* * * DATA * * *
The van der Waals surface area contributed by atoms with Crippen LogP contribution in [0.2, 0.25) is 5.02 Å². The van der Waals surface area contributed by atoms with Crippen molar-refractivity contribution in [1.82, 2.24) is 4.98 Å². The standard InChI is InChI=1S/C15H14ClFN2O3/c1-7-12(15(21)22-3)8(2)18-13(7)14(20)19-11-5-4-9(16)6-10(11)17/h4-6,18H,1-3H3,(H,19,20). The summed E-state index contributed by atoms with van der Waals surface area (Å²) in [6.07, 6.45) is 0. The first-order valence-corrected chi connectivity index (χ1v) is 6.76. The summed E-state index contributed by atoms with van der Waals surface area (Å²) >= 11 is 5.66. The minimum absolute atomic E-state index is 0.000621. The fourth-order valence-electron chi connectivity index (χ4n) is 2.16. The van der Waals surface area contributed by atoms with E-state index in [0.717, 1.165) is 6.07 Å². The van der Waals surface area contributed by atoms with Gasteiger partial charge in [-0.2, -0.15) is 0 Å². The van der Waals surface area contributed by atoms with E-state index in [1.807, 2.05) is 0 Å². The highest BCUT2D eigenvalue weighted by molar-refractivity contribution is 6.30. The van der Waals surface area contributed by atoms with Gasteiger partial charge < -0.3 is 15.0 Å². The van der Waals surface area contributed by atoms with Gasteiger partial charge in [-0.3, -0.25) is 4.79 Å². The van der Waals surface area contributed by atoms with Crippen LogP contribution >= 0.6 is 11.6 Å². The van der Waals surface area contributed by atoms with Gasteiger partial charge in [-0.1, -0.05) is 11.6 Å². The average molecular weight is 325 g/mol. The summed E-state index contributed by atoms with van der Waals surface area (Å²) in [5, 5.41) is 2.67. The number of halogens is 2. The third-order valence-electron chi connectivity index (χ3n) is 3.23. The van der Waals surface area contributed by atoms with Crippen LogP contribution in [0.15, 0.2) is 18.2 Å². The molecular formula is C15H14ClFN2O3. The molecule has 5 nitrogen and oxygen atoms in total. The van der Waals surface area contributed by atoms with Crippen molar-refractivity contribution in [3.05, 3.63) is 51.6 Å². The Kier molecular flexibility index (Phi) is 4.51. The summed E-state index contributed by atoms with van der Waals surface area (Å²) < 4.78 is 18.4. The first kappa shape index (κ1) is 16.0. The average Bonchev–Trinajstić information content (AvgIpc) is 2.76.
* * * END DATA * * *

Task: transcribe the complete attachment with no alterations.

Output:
The van der Waals surface area contributed by atoms with Crippen LogP contribution in [0.2, 0.25) is 5.02 Å². The van der Waals surface area contributed by atoms with Crippen molar-refractivity contribution in [1.82, 2.24) is 4.98 Å². The standard InChI is InChI=1S/C15H14ClFN2O3/c1-7-12(15(21)22-3)8(2)18-13(7)14(20)19-11-5-4-9(16)6-10(11)17/h4-6,18H,1-3H3,(H,19,20). The summed E-state index contributed by atoms with van der Waals surface area (Å²) in [6.07, 6.45) is 0. The first-order valence-corrected chi connectivity index (χ1v) is 6.76. The summed E-state index contributed by atoms with van der Waals surface area (Å²) >= 11 is 5.66. The minimum absolute atomic E-state index is 0.000621. The fourth-order valence-electron chi connectivity index (χ4n) is 2.16. The van der Waals surface area contributed by atoms with E-state index in [0.717, 1.165) is 6.07 Å². The van der Waals surface area contributed by atoms with Gasteiger partial charge in [-0.2, -0.15) is 0 Å². The van der Waals surface area contributed by atoms with E-state index in [1.807, 2.05) is 0 Å². The highest BCUT2D eigenvalue weighted by molar-refractivity contribution is 6.30. The van der Waals surface area contributed by atoms with Gasteiger partial charge < -0.3 is 15.0 Å². The van der Waals surface area contributed by atoms with Gasteiger partial charge in [-0.3, -0.25) is 4.79 Å². The van der Waals surface area contributed by atoms with Crippen LogP contribution >= 0.6 is 11.6 Å². The van der Waals surface area contributed by atoms with Gasteiger partial charge in [-0.1, -0.05) is 11.6 Å². The average molecular weight is 325 g/mol. The summed E-state index contributed by atoms with van der Waals surface area (Å²) in [5, 5.41) is 2.67. The number of halogens is 2. The third-order valence-electron chi connectivity index (χ3n) is 3.23. The van der Waals surface area contributed by atoms with Crippen LogP contribution in [0.15, 0.2) is 18.2 Å². The molecular formula is C15H14ClFN2O3. The molecule has 5 nitrogen and oxygen atoms in total. The van der Waals surface area contributed by atoms with Crippen molar-refractivity contribution in [3.05, 3.63) is 51.6 Å². The Kier molecular flexibility index (Phi) is 4.51. The summed E-state index contributed by atoms with van der Waals surface area (Å²) < 4.78 is 18.4. The first kappa shape index (κ1) is 16.0. The average Bonchev–Trinajstić information content (AvgIpc) is 2.76.